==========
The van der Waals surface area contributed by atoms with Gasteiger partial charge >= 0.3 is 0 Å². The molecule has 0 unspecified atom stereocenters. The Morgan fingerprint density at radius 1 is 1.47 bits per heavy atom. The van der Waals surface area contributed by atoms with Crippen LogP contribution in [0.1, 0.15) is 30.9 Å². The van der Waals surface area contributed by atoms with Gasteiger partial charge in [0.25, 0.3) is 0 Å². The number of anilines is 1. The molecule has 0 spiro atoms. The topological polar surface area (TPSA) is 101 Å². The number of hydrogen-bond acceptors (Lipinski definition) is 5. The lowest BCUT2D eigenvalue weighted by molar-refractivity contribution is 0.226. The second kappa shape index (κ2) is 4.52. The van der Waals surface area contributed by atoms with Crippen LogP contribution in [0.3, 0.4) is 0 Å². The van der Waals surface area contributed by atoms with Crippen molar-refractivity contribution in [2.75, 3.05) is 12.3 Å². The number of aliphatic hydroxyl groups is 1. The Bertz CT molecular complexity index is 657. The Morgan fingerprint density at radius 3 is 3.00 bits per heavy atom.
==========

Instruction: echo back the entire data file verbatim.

The van der Waals surface area contributed by atoms with Gasteiger partial charge >= 0.3 is 0 Å². The molecule has 0 unspecified atom stereocenters. The Morgan fingerprint density at radius 1 is 1.47 bits per heavy atom. The van der Waals surface area contributed by atoms with Crippen LogP contribution in [0.1, 0.15) is 30.9 Å². The van der Waals surface area contributed by atoms with Gasteiger partial charge in [0.25, 0.3) is 0 Å². The number of anilines is 1. The molecule has 0 spiro atoms. The topological polar surface area (TPSA) is 101 Å². The number of hydrogen-bond acceptors (Lipinski definition) is 5. The lowest BCUT2D eigenvalue weighted by molar-refractivity contribution is 0.226. The second kappa shape index (κ2) is 4.52. The van der Waals surface area contributed by atoms with Crippen LogP contribution in [0.3, 0.4) is 0 Å². The van der Waals surface area contributed by atoms with Crippen molar-refractivity contribution in [2.75, 3.05) is 12.3 Å². The number of aliphatic hydroxyl groups is 1. The Bertz CT molecular complexity index is 657. The Morgan fingerprint density at radius 3 is 3.00 bits per heavy atom.